It is important to respect other trail users and support the organizations that maintain the trails where ever you ride.

Tips on how to ride safely and responsibly.

Beyond the Bike Park in Invermere, British Columbia

Posted on Dec 26, 2017 by Sam Egan

Words and photos by Sam Egan

Within the context of the exceptionally flexible seasonality of mountain biking, the chairlift-accessed bike park season is a short one at best. So, if all you know about mountain biking in Invermere is the Panorama Bike Park, you may be surprised at what the lower reaches of the steep peaks that enthrone the Columbia Valley have to offer, right up until winter arrives with its heavy blanket of snow.

Whether your visit’s timing to the Invermere area just doesn’t line up with Panorama’s operating season, or you’re looking for something different in your riding experience than the Bike Park has to offer, you’ll find plenty of mileage to treat any bicycle you’ve brought along with you; downhill to cross country and plenty for your trail bike in-between.

Dropping some significant vertical from the resort heading towards Invermere, you’ll pass a local classic singletrack route by the moniker of No Respect. Descriptors like “technical” and “old school” are apt for this unsanctioned trail, and some route-finding skills may be required to navigate the flagging tape.

Not for the masses or the faint of heart, No Respect is also the starting link to the 2014 Single Track Six Trail which spans about 24km to Wilmer Lake, just outside the community of Wilmer to the northeast. Reports of this unsanctioned trail weren’t great, and having been duped by similar endeavours gone wrong on Hornby Island, the next destination was instead the more popular and well-rounded trail network of Pano’s foothills; just down Toby Creek road based out of the Lillian Lake Recreation Site.

This is a great place to set up camp and sample the surrounding trails, with the main Lillian Lake trailhead just across the road where you can tackle anything from beginner loops to technical black single track, with plenty of intermediate options linking everything up. There’s also a connector to The Kloosifier’s parking lot, another popular fast and flowy intermediate cross country loop that accesses big views of the canyon, and Invermere.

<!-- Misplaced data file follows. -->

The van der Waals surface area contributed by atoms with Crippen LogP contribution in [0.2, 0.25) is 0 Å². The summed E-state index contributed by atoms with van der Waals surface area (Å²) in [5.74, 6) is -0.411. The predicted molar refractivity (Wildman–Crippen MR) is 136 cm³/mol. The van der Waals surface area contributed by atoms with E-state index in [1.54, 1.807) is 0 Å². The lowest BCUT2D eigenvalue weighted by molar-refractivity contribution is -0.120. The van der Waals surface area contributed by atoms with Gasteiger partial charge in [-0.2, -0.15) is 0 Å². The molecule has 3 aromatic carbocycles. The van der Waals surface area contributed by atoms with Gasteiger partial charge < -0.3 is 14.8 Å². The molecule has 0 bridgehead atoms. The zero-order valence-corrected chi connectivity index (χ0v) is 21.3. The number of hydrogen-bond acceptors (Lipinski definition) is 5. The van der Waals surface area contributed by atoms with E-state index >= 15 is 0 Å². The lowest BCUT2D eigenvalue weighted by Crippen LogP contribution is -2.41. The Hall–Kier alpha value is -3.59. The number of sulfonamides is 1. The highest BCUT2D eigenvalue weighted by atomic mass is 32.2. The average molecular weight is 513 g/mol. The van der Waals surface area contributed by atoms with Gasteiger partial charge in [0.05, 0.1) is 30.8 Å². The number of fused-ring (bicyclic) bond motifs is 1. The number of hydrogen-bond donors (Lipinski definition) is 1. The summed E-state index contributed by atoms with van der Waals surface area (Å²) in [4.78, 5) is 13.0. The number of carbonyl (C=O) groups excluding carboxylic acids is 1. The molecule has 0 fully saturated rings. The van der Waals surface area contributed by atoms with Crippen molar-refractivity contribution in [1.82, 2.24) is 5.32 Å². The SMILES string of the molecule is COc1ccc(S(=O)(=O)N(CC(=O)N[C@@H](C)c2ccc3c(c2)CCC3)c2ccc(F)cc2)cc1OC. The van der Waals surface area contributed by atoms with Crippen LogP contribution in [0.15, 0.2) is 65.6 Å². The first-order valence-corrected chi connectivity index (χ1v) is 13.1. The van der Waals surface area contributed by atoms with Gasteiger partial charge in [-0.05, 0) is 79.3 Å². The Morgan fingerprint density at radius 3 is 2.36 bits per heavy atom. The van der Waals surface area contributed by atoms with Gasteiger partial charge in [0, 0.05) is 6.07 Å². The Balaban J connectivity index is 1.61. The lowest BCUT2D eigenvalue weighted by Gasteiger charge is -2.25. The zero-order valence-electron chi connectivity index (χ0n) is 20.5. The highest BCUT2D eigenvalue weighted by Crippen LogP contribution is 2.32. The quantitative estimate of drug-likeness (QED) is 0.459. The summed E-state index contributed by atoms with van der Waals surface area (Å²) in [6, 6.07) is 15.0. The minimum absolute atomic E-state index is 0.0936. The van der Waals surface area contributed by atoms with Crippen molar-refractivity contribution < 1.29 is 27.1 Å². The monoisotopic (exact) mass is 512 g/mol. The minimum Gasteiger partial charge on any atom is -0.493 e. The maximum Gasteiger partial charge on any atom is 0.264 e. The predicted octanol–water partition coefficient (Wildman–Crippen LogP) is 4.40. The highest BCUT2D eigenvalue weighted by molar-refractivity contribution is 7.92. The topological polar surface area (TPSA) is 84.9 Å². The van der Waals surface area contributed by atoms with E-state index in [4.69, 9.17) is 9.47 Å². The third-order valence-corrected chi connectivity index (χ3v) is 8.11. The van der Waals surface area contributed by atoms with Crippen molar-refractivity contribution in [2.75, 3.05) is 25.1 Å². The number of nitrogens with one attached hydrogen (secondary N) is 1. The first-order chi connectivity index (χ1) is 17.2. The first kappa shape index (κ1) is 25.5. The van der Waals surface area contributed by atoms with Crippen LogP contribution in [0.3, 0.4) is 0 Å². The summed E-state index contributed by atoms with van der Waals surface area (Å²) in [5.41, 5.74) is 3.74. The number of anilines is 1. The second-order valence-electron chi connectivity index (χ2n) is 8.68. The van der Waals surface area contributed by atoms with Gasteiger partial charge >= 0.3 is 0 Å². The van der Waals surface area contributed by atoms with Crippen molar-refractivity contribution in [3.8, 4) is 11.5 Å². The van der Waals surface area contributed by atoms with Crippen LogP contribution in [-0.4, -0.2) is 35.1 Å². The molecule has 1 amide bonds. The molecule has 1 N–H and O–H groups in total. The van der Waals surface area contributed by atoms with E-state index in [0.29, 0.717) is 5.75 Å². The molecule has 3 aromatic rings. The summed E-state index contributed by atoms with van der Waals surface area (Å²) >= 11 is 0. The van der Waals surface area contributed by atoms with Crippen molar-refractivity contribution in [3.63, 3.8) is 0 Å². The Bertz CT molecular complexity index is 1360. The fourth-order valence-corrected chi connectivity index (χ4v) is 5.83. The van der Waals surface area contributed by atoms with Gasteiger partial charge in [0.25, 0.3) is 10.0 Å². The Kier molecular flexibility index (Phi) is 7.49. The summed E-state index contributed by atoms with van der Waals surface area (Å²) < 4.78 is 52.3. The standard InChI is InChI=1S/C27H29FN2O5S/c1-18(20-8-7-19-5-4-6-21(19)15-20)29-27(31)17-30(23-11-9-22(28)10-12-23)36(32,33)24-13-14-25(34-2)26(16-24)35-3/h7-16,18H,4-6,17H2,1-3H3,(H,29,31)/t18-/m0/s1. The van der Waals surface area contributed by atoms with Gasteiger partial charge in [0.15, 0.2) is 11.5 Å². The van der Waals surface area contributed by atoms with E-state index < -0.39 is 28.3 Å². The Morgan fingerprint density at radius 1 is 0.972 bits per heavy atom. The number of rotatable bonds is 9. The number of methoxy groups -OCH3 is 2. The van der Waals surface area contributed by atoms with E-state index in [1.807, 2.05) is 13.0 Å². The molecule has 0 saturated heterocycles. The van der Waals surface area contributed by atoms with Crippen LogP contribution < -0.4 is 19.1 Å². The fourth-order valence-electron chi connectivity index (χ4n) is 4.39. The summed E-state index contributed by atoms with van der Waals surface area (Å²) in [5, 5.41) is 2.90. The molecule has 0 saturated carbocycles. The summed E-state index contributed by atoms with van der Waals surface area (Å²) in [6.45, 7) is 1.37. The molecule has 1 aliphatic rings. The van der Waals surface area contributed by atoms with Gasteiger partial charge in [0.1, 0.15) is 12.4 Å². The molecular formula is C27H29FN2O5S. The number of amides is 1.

The terrain from the trailhead starts pretty mellow, but the rolling acreage between foothills and the deep Toby Creek canyon quickly wrinkles into a series of gullies interspersed with plenty of protruding rock, where trail surface is expertly sculpted into the lay of the land for an interesting and fun ride through the woods.

The network is managed by the Columbia Valley Cycling Society and the signage is as good as it gets; complete with recommended routes broken down by ability level and route distance, and directional signage along the way that would make it tough to get lost.

The Johnson is one of the more popular routes which more-or-less tours the perimeter of the trail network, offering some great flowing single track and links to just about every other trail in the Lillian Lake roster. The Johnson will lead you about as close as any sane person would want to get to the canyon walls, featuring tremendous views that will leave you weighing wheelies and flow for photo ops and long moments of peaceful reflection.

Once you’ve gotten your fill of what the canyon trails of Lillian Lake and The Kloosifier have to offer, pick your route back to your staging point with plenty of time before sunset, as the light fades quickly behind Invermere’s imposing mantle. 

Once you’ve packed up your bikes and are ready for post-ride libations, Invermere has some excellent local options whether you prefer the caffeinated, or carbonated route. Kicking Horse Coffee, contrary to popular opinion which often associates the popular BC coffee with Kicking Horse Resort in Golden, is in fact actually based out of this west Kootenay mecca. It’s even better fresh from the source, and a steaming cup will thaw you out before or after your ride.

Just across the road is your local carbonated beverage provider of note. Arrowhead Brewing Company has you covered with a full tasting room, and cold off-sales if a tailgate destination is in order.

It’s not hard to find an incredible view to take in the last light of the day in the Columbia Valley, and if you happen to visit in autumn, Invermere features the Kootenay’s famous Golden Larch in hordes beneath its towering peaks.

Just across the Columbia River from Invermere is the more downhill and all-mountain oriented Mt. Swansea, where the Columbia Valley Cycling Society also manages a network of shuttle or pedal-accessed trails. Sitting at about the same higher elevation of Panorama’s trails but tempered to some degree by the river valley’s climate, they offer a longer season than the Bike Park but aren’t as forgiving as the lower Lillian Lake area. Check out the full trail roster for Invermere and the surrounding Columbia Valley here, and add this Kootenay gem on the warm side of the Rockies to the itinerary of your next mountain bike trip!